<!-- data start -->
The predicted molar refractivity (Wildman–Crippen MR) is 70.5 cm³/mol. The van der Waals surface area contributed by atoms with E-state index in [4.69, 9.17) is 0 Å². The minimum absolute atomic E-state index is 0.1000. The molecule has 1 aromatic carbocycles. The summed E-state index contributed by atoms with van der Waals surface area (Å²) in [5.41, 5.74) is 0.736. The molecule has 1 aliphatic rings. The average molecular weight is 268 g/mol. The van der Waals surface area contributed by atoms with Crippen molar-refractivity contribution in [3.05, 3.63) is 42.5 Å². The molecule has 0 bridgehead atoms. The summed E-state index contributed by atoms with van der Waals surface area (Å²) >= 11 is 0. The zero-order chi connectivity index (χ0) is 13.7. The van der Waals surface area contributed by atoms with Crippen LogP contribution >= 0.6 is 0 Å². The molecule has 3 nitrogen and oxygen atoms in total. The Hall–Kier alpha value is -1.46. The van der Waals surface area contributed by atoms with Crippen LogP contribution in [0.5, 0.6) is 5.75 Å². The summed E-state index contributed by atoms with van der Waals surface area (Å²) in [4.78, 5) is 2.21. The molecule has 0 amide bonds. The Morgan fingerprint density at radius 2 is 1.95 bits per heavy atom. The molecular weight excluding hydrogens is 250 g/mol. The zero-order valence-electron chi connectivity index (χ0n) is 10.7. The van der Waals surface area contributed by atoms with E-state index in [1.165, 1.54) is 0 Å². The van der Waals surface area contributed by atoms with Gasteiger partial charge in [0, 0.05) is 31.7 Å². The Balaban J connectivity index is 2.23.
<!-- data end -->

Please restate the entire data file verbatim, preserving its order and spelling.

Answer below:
The predicted molar refractivity (Wildman–Crippen MR) is 70.5 cm³/mol. The van der Waals surface area contributed by atoms with E-state index in [4.69, 9.17) is 0 Å². The minimum absolute atomic E-state index is 0.1000. The molecule has 1 aromatic carbocycles. The summed E-state index contributed by atoms with van der Waals surface area (Å²) in [5.41, 5.74) is 0.736. The molecule has 1 aliphatic rings. The average molecular weight is 268 g/mol. The van der Waals surface area contributed by atoms with Crippen molar-refractivity contribution in [3.05, 3.63) is 42.5 Å². The molecule has 0 bridgehead atoms. The summed E-state index contributed by atoms with van der Waals surface area (Å²) >= 11 is 0. The zero-order chi connectivity index (χ0) is 13.7. The van der Waals surface area contributed by atoms with Crippen LogP contribution >= 0.6 is 0 Å². The molecule has 3 nitrogen and oxygen atoms in total. The Hall–Kier alpha value is -1.46. The van der Waals surface area contributed by atoms with Crippen LogP contribution in [0.5, 0.6) is 5.75 Å². The summed E-state index contributed by atoms with van der Waals surface area (Å²) in [4.78, 5) is 2.21. The molecule has 0 amide bonds. The Morgan fingerprint density at radius 2 is 1.95 bits per heavy atom. The molecular weight excluding hydrogens is 250 g/mol. The zero-order valence-electron chi connectivity index (χ0n) is 10.7. The van der Waals surface area contributed by atoms with E-state index in [1.165, 1.54) is 0 Å². The van der Waals surface area contributed by atoms with Gasteiger partial charge in [0, 0.05) is 31.7 Å². The Balaban J connectivity index is 2.23.